4 fast ideas to assist empower your content material

When Facebook closed news sites in Australia during a dispute with the federal government over the regulation of digital platforms, non-media sites got caught in the crossfire. The Queensland Health Facebook page was one of them.

While doing some behind-the-scenes work, our page was restored in just over five hours. But it could have taken longer, and the situation resulted in a quick assessment of how well prepared we were if one of our main channels went missing without notice.

Here are four quick ideas that can help you improve and diversify your content delivery in case Facebook (or someone else) comes for you one day.

Own the channels or the channels will be yours

Important content has to live on assets that you own. As simple as that.

Queensland Health has a website, we have a wonderful blog, we have a podcast with the best charts, and we have an electronic direct mail service with a growing subscriber base. None of these channels are subject to the whims of traditional media owners or billionaire technologists. We own the content and the place where the content lives.

Make sure your richest content lives off an asset you own. And use this content to keep your social media posts informed, even if your meme game never goes beyond Tik Tok or Instagram

Have a plan for SEO and paid search

If you don’t have a plan for creating and refining content that will improve search engine optimization (SEO) and how to use paid search in a crisis, now is the time to get one.

SEO is the passive income of the content world – it stands in the background and silently generates income (traffic). How would your audience find your most important content if Facebook disappeared tomorrow? When they turn to Google, SEO is important. If you don’t understand the basics of SEO, your content is in poor service.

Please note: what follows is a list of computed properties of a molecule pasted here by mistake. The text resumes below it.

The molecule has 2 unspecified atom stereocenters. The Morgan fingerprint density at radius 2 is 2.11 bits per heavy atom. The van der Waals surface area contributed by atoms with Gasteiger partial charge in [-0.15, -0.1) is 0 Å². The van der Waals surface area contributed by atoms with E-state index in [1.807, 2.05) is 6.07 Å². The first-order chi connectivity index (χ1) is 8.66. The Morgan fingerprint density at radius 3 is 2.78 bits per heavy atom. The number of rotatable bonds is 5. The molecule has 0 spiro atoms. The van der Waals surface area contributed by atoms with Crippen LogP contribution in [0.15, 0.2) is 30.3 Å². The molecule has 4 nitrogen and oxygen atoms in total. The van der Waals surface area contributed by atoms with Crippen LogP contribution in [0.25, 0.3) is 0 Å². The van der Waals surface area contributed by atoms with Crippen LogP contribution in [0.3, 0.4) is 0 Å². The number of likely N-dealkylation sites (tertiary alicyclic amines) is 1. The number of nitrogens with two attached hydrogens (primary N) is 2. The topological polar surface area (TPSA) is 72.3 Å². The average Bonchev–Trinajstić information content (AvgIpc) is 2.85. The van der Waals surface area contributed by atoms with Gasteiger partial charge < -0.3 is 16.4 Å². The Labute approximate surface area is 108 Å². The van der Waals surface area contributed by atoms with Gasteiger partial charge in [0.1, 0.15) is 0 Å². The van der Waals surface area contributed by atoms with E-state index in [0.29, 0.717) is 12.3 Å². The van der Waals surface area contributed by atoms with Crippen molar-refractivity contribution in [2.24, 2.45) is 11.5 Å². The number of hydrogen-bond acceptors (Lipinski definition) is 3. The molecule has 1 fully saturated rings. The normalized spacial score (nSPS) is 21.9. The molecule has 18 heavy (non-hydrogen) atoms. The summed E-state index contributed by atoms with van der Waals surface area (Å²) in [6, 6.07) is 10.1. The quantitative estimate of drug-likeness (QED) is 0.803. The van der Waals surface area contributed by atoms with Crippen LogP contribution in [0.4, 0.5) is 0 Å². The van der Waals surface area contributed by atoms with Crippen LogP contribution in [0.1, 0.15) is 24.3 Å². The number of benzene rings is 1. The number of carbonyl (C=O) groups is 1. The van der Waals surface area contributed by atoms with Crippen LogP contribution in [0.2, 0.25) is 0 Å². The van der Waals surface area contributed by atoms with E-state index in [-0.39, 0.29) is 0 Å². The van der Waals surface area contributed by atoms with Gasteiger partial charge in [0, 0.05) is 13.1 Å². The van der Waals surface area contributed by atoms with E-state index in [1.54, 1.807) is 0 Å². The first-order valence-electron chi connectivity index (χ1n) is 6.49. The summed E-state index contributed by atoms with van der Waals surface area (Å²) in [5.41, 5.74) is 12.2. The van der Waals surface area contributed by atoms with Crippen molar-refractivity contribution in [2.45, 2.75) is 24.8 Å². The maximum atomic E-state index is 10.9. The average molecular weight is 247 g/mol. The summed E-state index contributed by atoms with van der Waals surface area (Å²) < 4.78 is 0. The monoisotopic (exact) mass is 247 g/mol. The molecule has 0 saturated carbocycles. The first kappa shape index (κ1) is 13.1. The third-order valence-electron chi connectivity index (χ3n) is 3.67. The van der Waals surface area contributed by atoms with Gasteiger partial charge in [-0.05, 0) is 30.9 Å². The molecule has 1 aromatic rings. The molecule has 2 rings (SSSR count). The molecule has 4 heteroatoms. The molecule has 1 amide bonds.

Understanding paid search is just as important. Had we stayed invisible to our Facebook audience for more than a day, we would have done some paid search activity to increase the number of people receiving the COVID-19 information we need to receive.

You can turn it on very quickly. It’s extremely targeted. It’s easy to tweak. And it’s generally cost effective. Research how you can use paid search in a crisis.

Understand who and where your audience is

Here’s the good news: There have been no adverse patient results from Queensland Health that were temporarily removed from the platform. Why? In this way, we do not communicate with our patients about their individual clinical needs. Our greatest communication skills remain the 100,000 dedicated employees who work for the company, especially frontline clinicians.

What is the lesson It’s important to understand the audiences on different platforms and the types of content they want to engage with there. We have a huge audience on Facebook, Twitter, Instagram, and LinkedIn. We treat them differently.

Do you know where your audience lives? What percentage of your customers can you only reach via Facebook?

Don’t get me wrong, losing our Facebook audience forever would have hurt and it would have hurt badly. Our first post since the lockout was lifted was a big, warm hug to our audience and tell them we missed them. But the whole episode made us think a lot more about reaching more people in more ways. There are other ways to get there.

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Content, content, content

Creating and sharing bad content is worse than getting banned from Facebook for a few hours or even a couple of weeks.

How engaging is your content? How understandable is that? How well does it pull the levers of the behavior you want to change? How appealing is it to look at? How divisible?

Having the right basics is the best way to empower your audience, get the right information, and reduce reliance on individual channels. Once you have great content, there are a few different ways you can quickly deliver it when you need it.

I left this on for ages because it’s the most important thing – when a channel goes missing, it’s quality content that gets you through.

This article was first published on LinkedIn.

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